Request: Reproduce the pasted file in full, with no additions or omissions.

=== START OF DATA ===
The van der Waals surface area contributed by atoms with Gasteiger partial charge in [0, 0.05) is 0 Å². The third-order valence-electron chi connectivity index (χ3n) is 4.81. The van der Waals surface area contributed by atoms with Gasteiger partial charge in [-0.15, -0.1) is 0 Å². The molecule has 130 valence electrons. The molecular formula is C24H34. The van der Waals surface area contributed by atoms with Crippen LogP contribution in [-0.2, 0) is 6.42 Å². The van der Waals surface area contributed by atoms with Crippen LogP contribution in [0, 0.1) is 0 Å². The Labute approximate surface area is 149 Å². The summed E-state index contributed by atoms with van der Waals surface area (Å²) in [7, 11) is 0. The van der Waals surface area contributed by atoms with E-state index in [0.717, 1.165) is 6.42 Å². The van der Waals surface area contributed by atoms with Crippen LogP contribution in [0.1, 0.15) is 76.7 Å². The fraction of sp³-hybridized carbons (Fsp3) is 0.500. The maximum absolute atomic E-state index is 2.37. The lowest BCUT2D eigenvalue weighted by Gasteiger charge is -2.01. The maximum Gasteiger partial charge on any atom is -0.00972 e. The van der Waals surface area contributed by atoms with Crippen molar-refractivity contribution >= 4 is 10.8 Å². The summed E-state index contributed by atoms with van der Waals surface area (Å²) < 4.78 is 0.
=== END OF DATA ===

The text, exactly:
The van der Waals surface area contributed by atoms with Gasteiger partial charge in [0, 0.05) is 0 Å². The third-order valence-electron chi connectivity index (χ3n) is 4.81. The van der Waals surface area contributed by atoms with Gasteiger partial charge in [-0.15, -0.1) is 0 Å². The molecule has 130 valence electrons. The molecular formula is C24H34. The van der Waals surface area contributed by atoms with Crippen LogP contribution in [-0.2, 0) is 6.42 Å². The van der Waals surface area contributed by atoms with Crippen LogP contribution in [0, 0.1) is 0 Å². The Labute approximate surface area is 149 Å². The summed E-state index contributed by atoms with van der Waals surface area (Å²) in [7, 11) is 0. The van der Waals surface area contributed by atoms with E-state index in [0.717, 1.165) is 6.42 Å². The van der Waals surface area contributed by atoms with Crippen LogP contribution in [0.1, 0.15) is 76.7 Å². The fraction of sp³-hybridized carbons (Fsp3) is 0.500. The maximum absolute atomic E-state index is 2.37. The lowest BCUT2D eigenvalue weighted by Gasteiger charge is -2.01. The maximum Gasteiger partial charge on any atom is -0.00972 e. The van der Waals surface area contributed by atoms with Crippen molar-refractivity contribution >= 4 is 10.8 Å². The summed E-state index contributed by atoms with van der Waals surface area (Å²) < 4.78 is 0.